MarkBeronte | Mar 4, 2014 |
English audio book
http://avaxhome.cc/ebooks/audiobook/B0000U7N00z.html
  dinanabil | Feb 28, 2014 |
English audio book
http://avaxhome.cc/ebooks/audiobook/B0000U7N00z.html
  Dina_Nabil | Feb 28, 2014 |
Low in science, but high in humor. ( )
  anotherwise | Feb 10, 2014 |
Showing 1-5 of 239 (next | show all)
The more I read of ''A Short History of Nearly Everything,'' the more I was convinced that Bryson had achieved exactly what he'd set out to do, and, moreover, that he'd done it in stylish, efficient, colloquial and stunningly accurate prose.
 
"Una breve historia de casi todo" explica como ha evolucionado el mundo para acabar siendo lo que es hoy. Explica cualquier aspecto de nuestro universo, desde el más recóndito al más conocido.
added by Jaism94 | editBill Bryson
 
The book's underlying strength lies in the fact that Bryson knows what it's like to find science dull or inscrutable. Unlike scientists who turn their hand to popular writing, he can claim to have spent the vast majority of his life to date knowing very little about how the universe works.
 

» Add other authors (16 possible)

Author nameRoleType of authorWork?Status
Bryson, Billprimary authorall editionsconfirmed
Goddijn, ServaasTranslatorsecondary authorsome editionsconfirmed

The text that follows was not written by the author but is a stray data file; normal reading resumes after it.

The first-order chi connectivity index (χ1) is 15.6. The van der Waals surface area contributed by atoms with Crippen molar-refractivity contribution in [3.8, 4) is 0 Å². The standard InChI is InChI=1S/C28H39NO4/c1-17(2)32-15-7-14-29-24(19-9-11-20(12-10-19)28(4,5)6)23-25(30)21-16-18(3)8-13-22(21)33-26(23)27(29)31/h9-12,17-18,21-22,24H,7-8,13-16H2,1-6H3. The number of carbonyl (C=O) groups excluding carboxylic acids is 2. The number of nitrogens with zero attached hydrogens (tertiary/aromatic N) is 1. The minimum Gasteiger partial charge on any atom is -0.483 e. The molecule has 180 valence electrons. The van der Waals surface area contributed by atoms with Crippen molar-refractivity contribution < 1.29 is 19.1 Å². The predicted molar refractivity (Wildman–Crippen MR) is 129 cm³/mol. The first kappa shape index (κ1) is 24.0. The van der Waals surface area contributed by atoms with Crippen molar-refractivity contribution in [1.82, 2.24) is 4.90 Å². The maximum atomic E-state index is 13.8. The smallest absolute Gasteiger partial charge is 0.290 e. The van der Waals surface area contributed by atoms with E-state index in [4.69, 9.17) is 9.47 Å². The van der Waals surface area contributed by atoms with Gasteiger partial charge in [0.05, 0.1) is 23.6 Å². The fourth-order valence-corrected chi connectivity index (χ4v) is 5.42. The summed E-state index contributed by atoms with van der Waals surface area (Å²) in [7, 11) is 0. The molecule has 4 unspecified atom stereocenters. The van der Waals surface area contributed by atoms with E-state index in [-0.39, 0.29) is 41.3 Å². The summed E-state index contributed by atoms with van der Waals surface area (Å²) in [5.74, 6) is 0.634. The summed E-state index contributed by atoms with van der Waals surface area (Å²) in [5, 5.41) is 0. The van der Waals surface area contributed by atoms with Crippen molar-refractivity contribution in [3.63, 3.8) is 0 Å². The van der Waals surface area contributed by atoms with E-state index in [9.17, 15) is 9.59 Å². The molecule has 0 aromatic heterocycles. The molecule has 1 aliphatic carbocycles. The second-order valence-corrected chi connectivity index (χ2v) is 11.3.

Matthews, RichardNarratorsecondary authorsome editionsconfirmed
Vlek, RonaldTranslatorsecondary authorsome editionsconfirmed
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Epigraph
The physicist Leo Szilard once announced to his friend Hans Bethe that he was thinking of keeping a diary: 'I don't intend to publish. I am merely going to record the facts for the information of God.' ''Don't you think God knows the facts?" Bethe asked. 'Yes,' said Szilard. 'He knows the facts, but He does not know this version of the facts.' - Hans Christian von Baeyer, Taming the Atom.
Dedication
To Meghan and Chris. Welcome.
First words
No matter how hard you try you will never be able to grasp just how tiny, how spatially unassuming, is a proton.
Quotations
They're all in the same plane. They're all going around in the same direction. . . .It's perfect, you know. It's gorgeous. It's almost uncanny. - Astronomer Geoffrey Marcy describing the solar system
Nature and Nature's laws lay hid in night; / God said, Let Newton be! and all was light. - Alexander Pope
A physicist is the atoms' way of thinking about atoms. - Anonymous